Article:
Bubble-Blowing Star 
  Astronomers Find a Star That Burps Perfect Spheres
 This infrared image shows a star in the constellation Cepheus. At right and bottom are magnified inserts of the perfect sphere of material the star has ejected. (National Radio Astronomy Observatory) 
By Amanda Onion
May 16    In a feat that has scientists baffled, a hungry young star more than 2,000 light years away, appears to be belching perfectly spherical bubbles of gas and dust.

"The bubble is perfectly symmetrical," says Paul Ho, an astronomer with the Harvard-Smithsonian Center for Astrophysics. "It's unusual and we have no idea how this may form."

Ho and a team of international scientists detected the star's unique ability using 10 radio-telescope antennas located across the continental United States, Hawaii and the Virgin Islands and published their results in Thursday's issue of the journal Nature.

A Big Bubble and Growing Fast

Since the team began its observations, the star's first bubble, which astronomers estimate was expelled about 33 years ago, has bloated in size to 5.8 billion miles in diameter.

It's still expanding at a rate of about 20,000 miles an hour, says Ho. Plus, another bubble appears to be right behind the first and it too is strangely symmetrical.

"It is surprising that nature can maintain such perfect symmetry, especially since the environment around the young star must be so varied," Guillen Anglada, an astronomer from the Institute of Astrophysics of Andalucia in Granada, Spain said in a statement. "This appears to be a triumph of order over chaos."

Scientists believe that stars form as spinning clumps of gas and dust gather and collapse in upon themselves by the weight of their own gravity. During this collapse, material inside the massive clump breaks into smaller clumps, generating heat and setting off the stars' continual combustion.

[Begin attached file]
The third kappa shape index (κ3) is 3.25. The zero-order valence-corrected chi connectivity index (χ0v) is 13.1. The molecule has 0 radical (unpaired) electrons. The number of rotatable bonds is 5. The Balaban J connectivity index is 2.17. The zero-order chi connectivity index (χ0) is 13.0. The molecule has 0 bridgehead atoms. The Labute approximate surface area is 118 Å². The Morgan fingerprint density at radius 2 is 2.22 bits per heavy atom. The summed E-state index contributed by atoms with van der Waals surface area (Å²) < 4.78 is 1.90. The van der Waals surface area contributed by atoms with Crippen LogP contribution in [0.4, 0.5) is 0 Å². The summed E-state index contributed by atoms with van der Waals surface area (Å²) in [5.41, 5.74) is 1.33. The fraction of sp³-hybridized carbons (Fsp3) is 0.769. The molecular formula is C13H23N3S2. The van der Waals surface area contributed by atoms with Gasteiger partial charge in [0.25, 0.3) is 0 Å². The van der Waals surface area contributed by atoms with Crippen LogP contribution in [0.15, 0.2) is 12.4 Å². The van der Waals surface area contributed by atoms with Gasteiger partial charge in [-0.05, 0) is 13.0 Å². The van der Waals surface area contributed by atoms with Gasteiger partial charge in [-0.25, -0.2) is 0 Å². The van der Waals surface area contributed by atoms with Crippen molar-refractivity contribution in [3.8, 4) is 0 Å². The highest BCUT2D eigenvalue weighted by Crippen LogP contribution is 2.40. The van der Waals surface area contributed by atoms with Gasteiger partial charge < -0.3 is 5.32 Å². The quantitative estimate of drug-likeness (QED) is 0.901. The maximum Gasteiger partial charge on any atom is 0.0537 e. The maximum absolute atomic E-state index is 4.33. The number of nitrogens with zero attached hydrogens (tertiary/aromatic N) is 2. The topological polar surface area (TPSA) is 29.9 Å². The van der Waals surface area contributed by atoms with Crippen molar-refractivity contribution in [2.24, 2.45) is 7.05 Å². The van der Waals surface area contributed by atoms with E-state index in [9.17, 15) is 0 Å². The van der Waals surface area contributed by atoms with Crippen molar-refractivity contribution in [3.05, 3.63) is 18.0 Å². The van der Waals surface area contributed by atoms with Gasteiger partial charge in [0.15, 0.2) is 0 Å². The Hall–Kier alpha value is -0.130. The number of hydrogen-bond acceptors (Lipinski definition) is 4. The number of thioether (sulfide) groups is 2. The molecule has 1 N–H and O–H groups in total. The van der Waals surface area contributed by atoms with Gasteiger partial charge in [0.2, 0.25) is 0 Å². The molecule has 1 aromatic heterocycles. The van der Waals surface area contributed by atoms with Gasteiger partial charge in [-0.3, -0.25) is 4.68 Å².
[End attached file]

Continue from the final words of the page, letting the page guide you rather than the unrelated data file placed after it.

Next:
Spinning and Spewing

As they form, it's thought the young stars shoot off excess material to slow down and prevent them breaking apart. Traditional theories and observations have suggested the stars eject the material in the form of two jet streams not in perfect spheres.

These observations mark the first time a young star has been seen ejecting bubble-like emissions.

"It could imply that current theories of stellar formation must be revised to explain this unique source," wrote Keven Marvel of the American Astronomical Society in an accompanying article in Nature.

To detect the star's bubbles, Ho said the team was able to coordinate its 10 telescopes' readings and examine them in unprecedented detail.

"It's like standing in New York City and seeing the nose on a Lincoln penny that's held up in Los Angeles," says Ho. "Except, we're not only seeing the nose, we can see the nose hairs."

The team plans to continue watching the star's strange bubbles to see how long the spheres of material can maintain their symmetry within the chaotic environs
of space.